YouTuber Emily Hartridge killed in e-scooter crash on way to fertility clinic

The partner of YouTuber Emily Hartridge, who died in an electric scooter crash in London, has said she was killed while making her way to a fertility clinic scan.

The pair had recently moved in together and were trying for a baby before Ms Hartridge, 35, was involved in a fatal collision with a lorry in Battersea, south London, on July 12.

Personal trainer Jacob Hazell, 26, told The Sun on Sunday he gave her a kiss on the lips before he left for work at 5am that day.

Scooter stock
Scooter stock

He said: "I am devastated. I got up first to leave home at 5am. I gave her a kiss on the lips.

"She was half asleep and mumbled, 'I love you'. I'm so pleased I did that.

"She messaged me at 8.24am, joking, 'How about less of the ­early-morning kisses on the lips?' I had no idea that would be her last message to me.

"I called her a bit later that morning to find out how the check-up went but I got no response to WhatsApp or calls, which was unlike her.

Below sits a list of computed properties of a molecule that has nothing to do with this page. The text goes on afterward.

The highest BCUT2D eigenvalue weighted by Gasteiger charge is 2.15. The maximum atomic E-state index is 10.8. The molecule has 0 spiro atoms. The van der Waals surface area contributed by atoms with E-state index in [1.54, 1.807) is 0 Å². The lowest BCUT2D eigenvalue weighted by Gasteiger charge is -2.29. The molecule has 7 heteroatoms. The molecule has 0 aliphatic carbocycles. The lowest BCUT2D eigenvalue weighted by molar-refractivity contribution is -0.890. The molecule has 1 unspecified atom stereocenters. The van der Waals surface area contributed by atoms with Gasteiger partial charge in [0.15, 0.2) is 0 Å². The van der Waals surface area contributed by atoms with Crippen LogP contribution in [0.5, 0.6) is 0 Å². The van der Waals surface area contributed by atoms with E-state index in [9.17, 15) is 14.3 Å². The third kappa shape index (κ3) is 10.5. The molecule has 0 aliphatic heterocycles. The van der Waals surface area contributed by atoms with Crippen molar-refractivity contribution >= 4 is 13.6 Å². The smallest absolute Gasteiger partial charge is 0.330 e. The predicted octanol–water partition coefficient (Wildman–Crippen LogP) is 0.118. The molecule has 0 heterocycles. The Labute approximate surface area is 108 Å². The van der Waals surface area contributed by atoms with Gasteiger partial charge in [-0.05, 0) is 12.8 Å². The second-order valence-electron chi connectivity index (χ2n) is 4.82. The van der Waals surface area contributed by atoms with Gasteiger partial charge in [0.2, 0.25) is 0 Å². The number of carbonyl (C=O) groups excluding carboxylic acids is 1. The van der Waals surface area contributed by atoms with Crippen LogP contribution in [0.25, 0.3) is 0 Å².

"When I called the clinic and they said she'd not turned up to her appointment, I started to panic.

"I called her family, we called A&E departments and the police but no one had heard from her.

"I got on my bike and headed back towards our flat. On the way I saw the accident and all the roads blocked off. I had a sinking feeling."

Mr Hazell gave Ms Hartridge the scooter as a birthday present in May and shared the moment on YouTube.

Boyfriend of e-scooter crash victim Emily Hartridge reveals she was making her way to fertility clinic when she was killed
Boyfriend of e-scooter crash victim Emily Hartridge reveals she was making her way to fertility clinic when she was killed

He said the "terrible accident" had "left a hole" in the lives of her friends and family, and described Ms Hartridge as "the most beautiful person I've ever met".

A statement posted on Ms Hartridge's Instagram account on July 13 confirmed her death, and stars including Davina McCall paid tribute in the comments.

Ms Hartridge had more than 340,000 subscribers on her YouTube channel, which featured a weekly show about proving that "everything in the world can be explained with 10 reasons".

Scooters with electric motors are banned from public roads and pavements in the UK.

Electric scooters can exceed 30mph and are increasingly being used for short journeys in a number of countries, including in many European cities and the US.

The Metropolitan Police said a woman died after being struck by a lorry while riding an electric scooter on the morning on July 12 but would not confirm whether this was Ms Hartridge.